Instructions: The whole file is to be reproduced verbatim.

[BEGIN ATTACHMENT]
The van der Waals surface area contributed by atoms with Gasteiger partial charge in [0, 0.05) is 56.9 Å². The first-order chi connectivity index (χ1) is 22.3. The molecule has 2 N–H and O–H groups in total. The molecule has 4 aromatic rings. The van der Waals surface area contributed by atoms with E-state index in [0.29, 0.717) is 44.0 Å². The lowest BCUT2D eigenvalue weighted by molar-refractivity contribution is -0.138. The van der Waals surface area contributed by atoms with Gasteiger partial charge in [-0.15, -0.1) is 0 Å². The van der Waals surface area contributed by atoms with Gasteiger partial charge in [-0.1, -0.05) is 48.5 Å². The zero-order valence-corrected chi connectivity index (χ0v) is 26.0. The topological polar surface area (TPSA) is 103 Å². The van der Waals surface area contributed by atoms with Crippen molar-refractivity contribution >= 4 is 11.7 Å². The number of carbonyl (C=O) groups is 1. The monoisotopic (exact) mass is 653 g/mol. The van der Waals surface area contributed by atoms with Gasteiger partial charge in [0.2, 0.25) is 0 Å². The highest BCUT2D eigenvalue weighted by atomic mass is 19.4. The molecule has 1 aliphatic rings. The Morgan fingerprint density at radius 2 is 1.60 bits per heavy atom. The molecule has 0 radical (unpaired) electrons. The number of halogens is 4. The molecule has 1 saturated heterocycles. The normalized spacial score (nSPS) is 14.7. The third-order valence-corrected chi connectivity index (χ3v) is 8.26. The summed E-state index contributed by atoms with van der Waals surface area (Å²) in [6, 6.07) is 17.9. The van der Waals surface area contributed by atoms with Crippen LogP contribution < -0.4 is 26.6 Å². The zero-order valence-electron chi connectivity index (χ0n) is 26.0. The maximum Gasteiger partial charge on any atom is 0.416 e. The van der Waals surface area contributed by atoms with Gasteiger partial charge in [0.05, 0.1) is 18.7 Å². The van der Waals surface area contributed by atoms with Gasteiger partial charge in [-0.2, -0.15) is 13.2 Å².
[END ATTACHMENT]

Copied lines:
The van der Waals surface area contributed by atoms with Gasteiger partial charge in [0, 0.05) is 56.9 Å². The first-order chi connectivity index (χ1) is 22.3. The molecule has 2 N–H and O–H groups in total. The molecule has 4 aromatic rings. The van der Waals surface area contributed by atoms with E-state index in [0.29, 0.717) is 44.0 Å². The lowest BCUT2D eigenvalue weighted by molar-refractivity contribution is -0.138. The van der Waals surface area contributed by atoms with Gasteiger partial charge in [-0.15, -0.1) is 0 Å². The van der Waals surface area contributed by atoms with Gasteiger partial charge in [-0.1, -0.05) is 48.5 Å². The zero-order valence-corrected chi connectivity index (χ0v) is 26.0. The topological polar surface area (TPSA) is 103 Å². The van der Waals surface area contributed by atoms with Crippen molar-refractivity contribution >= 4 is 11.7 Å². The number of carbonyl (C=O) groups is 1. The monoisotopic (exact) mass is 653 g/mol. The van der Waals surface area contributed by atoms with Gasteiger partial charge in [0.2, 0.25) is 0 Å². The highest BCUT2D eigenvalue weighted by atomic mass is 19.4. The molecule has 1 aliphatic rings. The Morgan fingerprint density at radius 2 is 1.60 bits per heavy atom. The molecule has 0 radical (unpaired) electrons. The number of halogens is 4. The molecule has 1 saturated heterocycles. The normalized spacial score (nSPS) is 14.7. The third-order valence-corrected chi connectivity index (χ3v) is 8.26. The summed E-state index contributed by atoms with van der Waals surface area (Å²) in [6, 6.07) is 17.9. The van der Waals surface area contributed by atoms with Crippen LogP contribution < -0.4 is 26.6 Å². The zero-order valence-electron chi connectivity index (χ0n) is 26.0. The maximum Gasteiger partial charge on any atom is 0.416 e. The van der Waals surface area contributed by atoms with Gasteiger partial charge in [0.05, 0.1) is 18.7 Å². The van der Waals surface area contributed by atoms with Gasteiger partial charge in [-0.2, -0.15) is 13.2 Å².